Romney Is Firm Where Fed Isn't on QE3
NEW YORK (TheStreet) -- Mitt Romney has done something the Federal Reserve has not: offer a firm response to QE3 advocates.
Romney, who has often eluded specific policy suggestions ( "Veterans Affairs," "Afghanistan," "foreign policy" and "short on specifics ") during his campaign, left no doubts Sunday when he told CNN that he thinks quantitative easing won't help the economy.
"I am sure the Fed is watching and will try to encourage the economy. But I don't think a massive new QE3 will help the economy," Romney said on CNN's "State of the Union."
Romney's comment came a few days after the Fed bypassed the possibility of adding more stimulus to the economy.
Equity markets popped two weeks ago when chatter emerged that Fed officials had grown more open to the possibility of monetary easing, and as European Central Bank President Mario Draghi pledged to preserve the eurozone.
Monetary stimulus -- which is central bank policy to repurchase bonds to increase the money supply -- is different from stimulus like the 2009 American Recovery and Reinvestment Act, which Congress approved to increase public (government) spending to try and sustain jobs and prevent the economy from slipping deeper into recession.
Stimulus, regardless if it is monetary or fiscal, is a word negatively associated by many voters with their earned taxpayer dollars that the government distributed across a variety of struggling and bailed out companies during the Great Recession as blue- and white-collar workers hemorrhaged employment for more than two years.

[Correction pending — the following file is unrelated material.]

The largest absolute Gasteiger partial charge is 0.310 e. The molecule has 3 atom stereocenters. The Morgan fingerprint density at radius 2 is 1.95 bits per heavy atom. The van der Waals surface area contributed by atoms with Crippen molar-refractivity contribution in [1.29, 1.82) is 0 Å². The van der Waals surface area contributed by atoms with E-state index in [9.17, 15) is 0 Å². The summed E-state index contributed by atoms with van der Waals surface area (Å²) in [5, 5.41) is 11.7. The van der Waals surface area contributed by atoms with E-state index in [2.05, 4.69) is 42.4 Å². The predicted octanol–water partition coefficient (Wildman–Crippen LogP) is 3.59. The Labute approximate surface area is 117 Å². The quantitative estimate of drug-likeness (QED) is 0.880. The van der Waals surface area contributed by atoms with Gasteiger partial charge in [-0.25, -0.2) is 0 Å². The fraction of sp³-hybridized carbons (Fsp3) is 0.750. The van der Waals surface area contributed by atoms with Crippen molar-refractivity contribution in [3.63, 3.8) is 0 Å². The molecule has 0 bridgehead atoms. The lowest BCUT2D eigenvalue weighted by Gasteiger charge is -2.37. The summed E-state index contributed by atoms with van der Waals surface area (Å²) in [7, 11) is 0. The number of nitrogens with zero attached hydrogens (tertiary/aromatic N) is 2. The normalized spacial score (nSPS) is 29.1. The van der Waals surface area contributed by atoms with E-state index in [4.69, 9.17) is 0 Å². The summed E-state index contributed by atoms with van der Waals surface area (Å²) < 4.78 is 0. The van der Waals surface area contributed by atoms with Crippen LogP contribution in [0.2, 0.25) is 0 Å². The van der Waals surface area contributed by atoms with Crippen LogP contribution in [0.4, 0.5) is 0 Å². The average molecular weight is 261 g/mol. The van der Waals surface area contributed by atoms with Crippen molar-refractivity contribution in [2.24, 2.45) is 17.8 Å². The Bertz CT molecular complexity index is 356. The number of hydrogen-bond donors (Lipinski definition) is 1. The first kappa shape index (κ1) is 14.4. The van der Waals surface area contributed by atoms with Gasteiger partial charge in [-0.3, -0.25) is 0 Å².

Republicans have criticized the 2009 stimulus as having funded wasteful projects, and Romney has recently used it to slam Obama for having "outsourced"stimulus funds to foreign companies.
So far, the Fed and Chairman Ben Bernanke have echoed a more indirect version of Romney's sentiments for months. As the unemployment rate stagnated since the spring -- largely due to warm winter months that spurred atypical growth early in the year -- markets have shown impatience with the lumbering economy and have looked for the Fed to offset the struggle with a new version of its QE2 -- a program the central bank implemented in 2010 to purchase $600 billion in Treasury bonds.
Some economists suggest another round of quantitative easing may not be the best action for slowed growth in the United States.